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Common Pet Care Mistakes

By Blessed Self Healing @BlessedSource

Common Pet Care MistakesTop 9 Common Pet Myths Debunked

Family pets are an important part of a family, so just as parents want their kids to eat food that is healthy, they also want to know that their pet’s food is healthy too. Shelly Rubin, VMD and director emeritus of Blum Animal Hospital in Chicago, debunks common myths surrounding pets so we can be assured that our pets are getting the best care possible. Interestingly enough, Rubin had been Oprah’s dog veterinarian for over 15 years.

Myth #1 Table scraps are good for dogs.

Our pets need food that consists of protein, carbohydrates, and fat. Unfortunately, human food has many more ingredients in it that is not good for animals, such as salt and sugar. Table scraps are not necessarily good for dogs and may end up hurting them in the long run. They may LOVE them, but try to refrain from feeding them scraps.
Instead, choose natural dog food, such as the Holistic and Wellness Selectbrands, Organix, and Annameat. Additionally, it is recommended to feed your dog twice a day so that the food does not sit in the bowl and get old.

When it comes to dog treats, minimize the amount you give, as many dogs are already obese. Healthy dog treats that you can give are small apple slices, baby carrots, cauliflower, and even seedless watermelon.

Myth #2: Cats need milk.

Actually, cats do not need milk. They may enjoy it, but it can cause them harm because they do not have the innate ability to break down the lactose in milk products. If you feed your cat milk, it may get diarrhea or vomit. Give your cat plenty of water instead.

Myth #3: A warm nose means your dog is sick.

A dog could have a warm nose due to various reasons, but it does not mean it is sick. If you think your dog has a fever, place your hand on its head to feel for heat. A dog’s normal temperature is between 101 and 101.5 degrees, so take that into consideration when assessing for elevated temperature. Your dog may be sick if he/she is displaying symptoms such as no appetite, lethargy, diarrhea, or vomiting.

Myth #4: Cats always land on their feet.

Cats do not always land on their feet. Veterinarians will tell you that they have seen many cases in which cats have fallen out of windows and did not land on feet, but ended up badly hurt or dying. If your cat likes to lounge by the window, make sure that you have a screen or keep the window closed.

Myth #5: It's all right to kiss your dog.

Your dogs tongue has been in places that are probably not places you’d like to have your tongue, so it is a good idea to refrain from letting your dog lick your face all over. There have actually been cases of salmonella poisoning occurring to the recipient of a dog’s lick to the face.

Of course, this doesn’t stop many pet owners from enjoying “liquid love” from their dog, but it is advised that those with weak immune systems, such as those undergoing chemotherapy or living with HIV, should steer clear of a dog’s kiss.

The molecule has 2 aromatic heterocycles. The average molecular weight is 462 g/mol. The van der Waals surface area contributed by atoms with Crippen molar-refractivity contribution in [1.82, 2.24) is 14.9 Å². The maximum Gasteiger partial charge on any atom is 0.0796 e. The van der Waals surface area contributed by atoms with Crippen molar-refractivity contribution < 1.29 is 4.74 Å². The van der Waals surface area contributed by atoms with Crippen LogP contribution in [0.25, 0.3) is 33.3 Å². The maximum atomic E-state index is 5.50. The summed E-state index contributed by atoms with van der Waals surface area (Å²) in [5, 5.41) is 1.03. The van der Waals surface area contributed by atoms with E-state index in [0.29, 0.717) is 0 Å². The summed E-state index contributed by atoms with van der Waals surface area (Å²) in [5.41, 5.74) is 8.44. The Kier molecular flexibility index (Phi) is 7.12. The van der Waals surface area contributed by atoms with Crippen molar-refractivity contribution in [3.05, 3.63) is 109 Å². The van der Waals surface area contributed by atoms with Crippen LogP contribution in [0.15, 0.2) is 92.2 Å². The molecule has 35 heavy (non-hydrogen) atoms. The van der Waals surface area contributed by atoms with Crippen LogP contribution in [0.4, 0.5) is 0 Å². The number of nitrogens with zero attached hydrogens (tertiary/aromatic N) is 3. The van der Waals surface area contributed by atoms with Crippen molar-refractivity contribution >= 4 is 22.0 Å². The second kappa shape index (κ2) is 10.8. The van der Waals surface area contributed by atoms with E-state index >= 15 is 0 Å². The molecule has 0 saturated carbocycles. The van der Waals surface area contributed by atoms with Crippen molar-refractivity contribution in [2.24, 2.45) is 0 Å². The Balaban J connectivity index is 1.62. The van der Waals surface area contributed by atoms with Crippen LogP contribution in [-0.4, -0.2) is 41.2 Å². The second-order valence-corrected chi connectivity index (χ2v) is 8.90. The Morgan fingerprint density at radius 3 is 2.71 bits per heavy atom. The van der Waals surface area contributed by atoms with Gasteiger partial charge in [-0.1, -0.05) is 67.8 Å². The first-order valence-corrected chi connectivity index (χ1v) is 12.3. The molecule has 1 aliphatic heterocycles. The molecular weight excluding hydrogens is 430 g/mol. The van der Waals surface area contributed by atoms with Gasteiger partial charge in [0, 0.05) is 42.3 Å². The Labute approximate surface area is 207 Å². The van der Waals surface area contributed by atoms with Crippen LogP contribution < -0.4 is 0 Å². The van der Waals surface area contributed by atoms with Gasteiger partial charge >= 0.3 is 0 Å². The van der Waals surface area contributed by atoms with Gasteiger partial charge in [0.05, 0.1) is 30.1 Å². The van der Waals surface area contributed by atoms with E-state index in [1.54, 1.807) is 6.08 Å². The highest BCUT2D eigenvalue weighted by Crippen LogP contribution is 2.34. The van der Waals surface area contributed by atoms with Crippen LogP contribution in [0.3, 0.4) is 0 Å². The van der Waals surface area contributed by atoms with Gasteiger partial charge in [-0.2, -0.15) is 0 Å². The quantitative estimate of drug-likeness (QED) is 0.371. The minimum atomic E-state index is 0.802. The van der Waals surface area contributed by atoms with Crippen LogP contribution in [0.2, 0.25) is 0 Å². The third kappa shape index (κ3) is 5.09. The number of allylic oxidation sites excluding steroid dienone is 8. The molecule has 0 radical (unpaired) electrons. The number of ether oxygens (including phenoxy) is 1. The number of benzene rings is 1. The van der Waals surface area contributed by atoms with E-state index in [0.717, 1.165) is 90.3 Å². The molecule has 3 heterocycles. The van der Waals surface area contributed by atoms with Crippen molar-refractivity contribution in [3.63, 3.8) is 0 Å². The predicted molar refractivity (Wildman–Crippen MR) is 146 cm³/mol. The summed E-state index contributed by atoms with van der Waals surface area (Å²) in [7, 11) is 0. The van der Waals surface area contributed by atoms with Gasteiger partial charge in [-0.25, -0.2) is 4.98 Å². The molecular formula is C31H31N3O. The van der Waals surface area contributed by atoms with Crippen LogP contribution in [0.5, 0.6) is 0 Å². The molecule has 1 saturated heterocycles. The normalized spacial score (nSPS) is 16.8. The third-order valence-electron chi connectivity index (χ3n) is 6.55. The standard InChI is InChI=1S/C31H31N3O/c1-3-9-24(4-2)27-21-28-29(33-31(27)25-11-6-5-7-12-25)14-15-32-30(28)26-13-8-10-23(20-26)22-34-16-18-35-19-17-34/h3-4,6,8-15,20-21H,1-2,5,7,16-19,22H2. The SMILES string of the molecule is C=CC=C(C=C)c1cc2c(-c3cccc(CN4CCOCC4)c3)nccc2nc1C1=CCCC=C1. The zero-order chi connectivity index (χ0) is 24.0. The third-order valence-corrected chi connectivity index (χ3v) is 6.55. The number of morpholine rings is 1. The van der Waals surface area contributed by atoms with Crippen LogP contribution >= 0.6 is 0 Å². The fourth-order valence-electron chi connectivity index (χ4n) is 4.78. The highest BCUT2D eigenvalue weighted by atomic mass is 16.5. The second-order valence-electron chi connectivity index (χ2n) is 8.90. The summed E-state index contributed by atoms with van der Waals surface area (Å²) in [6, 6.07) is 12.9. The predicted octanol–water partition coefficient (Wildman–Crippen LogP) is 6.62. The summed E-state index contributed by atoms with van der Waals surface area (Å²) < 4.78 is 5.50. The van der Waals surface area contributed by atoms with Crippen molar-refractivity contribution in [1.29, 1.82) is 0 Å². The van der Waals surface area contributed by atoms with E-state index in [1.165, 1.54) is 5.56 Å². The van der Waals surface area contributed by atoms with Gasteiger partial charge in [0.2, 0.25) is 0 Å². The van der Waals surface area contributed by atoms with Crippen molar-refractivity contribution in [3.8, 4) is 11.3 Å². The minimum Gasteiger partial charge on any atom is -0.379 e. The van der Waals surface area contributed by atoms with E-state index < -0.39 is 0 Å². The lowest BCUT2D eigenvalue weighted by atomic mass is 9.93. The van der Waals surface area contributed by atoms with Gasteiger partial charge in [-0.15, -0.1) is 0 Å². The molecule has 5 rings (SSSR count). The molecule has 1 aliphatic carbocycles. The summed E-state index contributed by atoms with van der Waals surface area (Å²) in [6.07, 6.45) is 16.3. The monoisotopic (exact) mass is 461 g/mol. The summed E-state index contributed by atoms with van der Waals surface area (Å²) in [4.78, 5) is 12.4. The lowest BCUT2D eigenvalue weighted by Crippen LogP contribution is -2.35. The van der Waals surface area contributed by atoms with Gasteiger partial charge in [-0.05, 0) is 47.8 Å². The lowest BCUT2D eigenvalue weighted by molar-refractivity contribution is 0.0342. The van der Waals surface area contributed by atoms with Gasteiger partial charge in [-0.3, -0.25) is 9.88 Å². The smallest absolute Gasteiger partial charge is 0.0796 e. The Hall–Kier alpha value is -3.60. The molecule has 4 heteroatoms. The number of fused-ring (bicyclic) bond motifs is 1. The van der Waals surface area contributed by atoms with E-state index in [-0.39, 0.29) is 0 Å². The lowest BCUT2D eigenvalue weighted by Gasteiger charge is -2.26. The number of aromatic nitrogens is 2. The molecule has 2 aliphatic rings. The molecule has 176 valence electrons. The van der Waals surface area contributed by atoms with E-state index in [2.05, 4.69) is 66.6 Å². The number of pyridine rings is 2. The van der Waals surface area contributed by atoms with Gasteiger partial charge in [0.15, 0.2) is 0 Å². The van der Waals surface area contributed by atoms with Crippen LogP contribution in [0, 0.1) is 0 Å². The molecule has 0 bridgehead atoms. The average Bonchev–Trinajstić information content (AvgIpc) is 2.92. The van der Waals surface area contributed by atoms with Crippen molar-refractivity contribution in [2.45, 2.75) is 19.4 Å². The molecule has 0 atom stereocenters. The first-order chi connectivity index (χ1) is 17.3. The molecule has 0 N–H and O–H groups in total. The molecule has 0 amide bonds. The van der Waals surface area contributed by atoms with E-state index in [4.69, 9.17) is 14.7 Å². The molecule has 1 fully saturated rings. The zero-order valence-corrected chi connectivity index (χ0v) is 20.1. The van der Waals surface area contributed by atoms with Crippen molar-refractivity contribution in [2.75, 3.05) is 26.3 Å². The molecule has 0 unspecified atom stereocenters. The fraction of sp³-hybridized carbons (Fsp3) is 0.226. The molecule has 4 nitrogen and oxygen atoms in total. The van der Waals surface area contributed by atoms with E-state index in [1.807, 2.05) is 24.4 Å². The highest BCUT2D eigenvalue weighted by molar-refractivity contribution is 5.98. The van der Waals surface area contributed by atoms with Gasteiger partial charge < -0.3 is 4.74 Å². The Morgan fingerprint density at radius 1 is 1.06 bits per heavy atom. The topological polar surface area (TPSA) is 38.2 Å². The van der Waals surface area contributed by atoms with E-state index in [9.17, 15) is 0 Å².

To keep your dog’s mouth as clean as it can be, you can brush its teeth with toothpaste made for animals. Never brush your dog’s teeth with human toothpaste, as it can harm or even kill the animal. Golden retrievers and labs enjoy rope bones, which do help clean the teeth to a certain extent.

Myth #6: Everyone can afford a pet.

Owning a pet does cost a considerable amount of money if you purpose to adequately feed it and make sure it gets adequate care from a veterinarian. It costs money to get your pet its shots, spayed or neutered, and for medicine should it acquire an illness. Food alone can cost $40 to $100 a month depending on the size and type of pet you have. If you are struggling to make ends meet, it is probably not a good time to bring a pet into your life. Wait until you have extra funds to adequately care for you pet.

Myth #7: Flea collars are effective.

Flea collars are not effective. They only work right where the collar touches the fur. In fact, there are not that many flea collars sold anymore. If your pet has a flea problem, consider purchasing Frontline or Advantage flea products, as they certainly work to keep fleas to a minimum.

Myth #8: My pet stays indoors, so it doesn't need to go to the vet.

Your pet will benefit from you taking it to the veterinarian to get its shots, as the vaccines can help your pet stay free from various diseases, such as distemper and upper-respiratory infections. Humans can bring in germs and your animal may get outside on occasion, so at the very least, take your pet to get vaccinations.

Myth #9: Dogs eat grass because they like the way it tastes.

Some dogs do like to graze on grass periodically, such as German shepherds and labs, but for the most part if your dog is eating grass it means that they may have mild gastritis or esophageal reflux disease. If this continues to occur, you should take your dog to the vet for a check up, as it may need a change in diet.

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